In May, a massive WannaCry ransomware attack infected more than 230,000 computers in 150 countries, demanding ransom payments. This week, another large-scale ransomware attack has already hit various countries, including England, Ukraine, India, the Netherlands, Spain, and Denmark.

Some reports say that the new ransomware is related to the Petya family, but other sources, such as Kaspersky Labs, claim that it might be entirely new. The attack has affected shipping giant, Maersk, as well as the radiation monitoring systems at the site of the Chernobyl disaster. Other industries impacted include power grid companies, banks, media outlets, and cell providers. So far, the exact method or methods of distribution of the ransomware payload are not yet known. However, it is suspected that the ransomware is spreading via the same leaked NSA EternalBlue exploit used by WannaCry.

According to reports, these ransomware attacks target on-premises systems, particularly those running older, unsupported operating systems like Windows XP and Windows Server 2003. However, SaaS applications are not immune to ransomware attacks. In fact, most strains of ransomware target Microsoft productivity apps such as Word and Excel whether they are on-premises or in the cloud. Ransomware can easily spread to Office 365 via ActiveSync and OneDrive Sync or to Google Apps via the Google Drive sync capability. So, creating an independent backup with a SaaS backup tool such as Backupify ensures you will be able to recover data following a security breach.

Ransomware By The Numbers

Over the past few years, ransomware has emerged as a serious threat to organizations of all sizes. In 2016, Datto surveyed 1,100 IT service providers about ransomware and cybersecurity for our State Of The Channel Ransomware Report. Here are a few key findings:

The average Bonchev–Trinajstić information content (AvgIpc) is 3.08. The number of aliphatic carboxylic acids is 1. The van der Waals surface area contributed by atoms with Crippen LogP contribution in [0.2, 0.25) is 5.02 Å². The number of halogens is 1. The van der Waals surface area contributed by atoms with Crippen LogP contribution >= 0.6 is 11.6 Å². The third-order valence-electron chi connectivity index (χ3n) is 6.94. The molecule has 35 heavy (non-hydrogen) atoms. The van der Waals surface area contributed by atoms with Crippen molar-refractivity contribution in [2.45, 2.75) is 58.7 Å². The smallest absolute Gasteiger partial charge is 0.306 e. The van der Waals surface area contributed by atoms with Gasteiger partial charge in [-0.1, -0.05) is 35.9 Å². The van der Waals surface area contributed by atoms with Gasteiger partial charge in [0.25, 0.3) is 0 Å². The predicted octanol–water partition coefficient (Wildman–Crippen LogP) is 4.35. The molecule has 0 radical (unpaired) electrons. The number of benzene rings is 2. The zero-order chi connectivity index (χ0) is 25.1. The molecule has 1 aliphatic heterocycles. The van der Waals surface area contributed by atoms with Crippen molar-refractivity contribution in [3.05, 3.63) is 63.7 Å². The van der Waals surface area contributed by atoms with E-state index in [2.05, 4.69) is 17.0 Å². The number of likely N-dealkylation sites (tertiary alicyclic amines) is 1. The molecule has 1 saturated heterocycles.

• 35% of respondents said they have seen ransomware in SaaS apps, including Microsoft Office 365 and Google G Suite.

  • 97% said ransomware attacks on small businesses are becoming more frequent, a trend that will continue over the next two years.

  • Fewer than 1 in 4 ransomware incidents were reported to the authorities.

  • 93% reported ransomware infection despite having antivirus software in place.

While small-to-midsized businesses aren’t specifically targeted in ransomware campaigns, they may be more likely to suffer an attack. Frequently, small business IT teams are stretched thin and, in some cases, rely on outdated technology due to budgetary constraints. This is the perfect storm for ransomware vulnerability. Thankfully, there are tried and true ways to protect your business against ransomware attacks. Security software is essential, however, you can’t rely on it alone. A proper ransomware protection strategy requires a three-pronged approach, comprising of education, security and backup.

Education: Provide staff with specific examples of suspicious emails with clear instructions on what to do if they encounter a potential ransomware lure (i.e. don’t open attachments, if you see something, say something, etc.).

Security: Antivirus software and firewall technology should be considered essential for any business to protect against ransomware and other security risks. Also, keep all business applications patched and updated in order to minimize vulnerabilities.

Backup: Education and security software are aimed at avoiding ransomware attacks. Backup allows you to recover from attacks that do get past your defenses. However, not all backup is created equally, so look for backup tools that allow you to recover quickly following a security breach.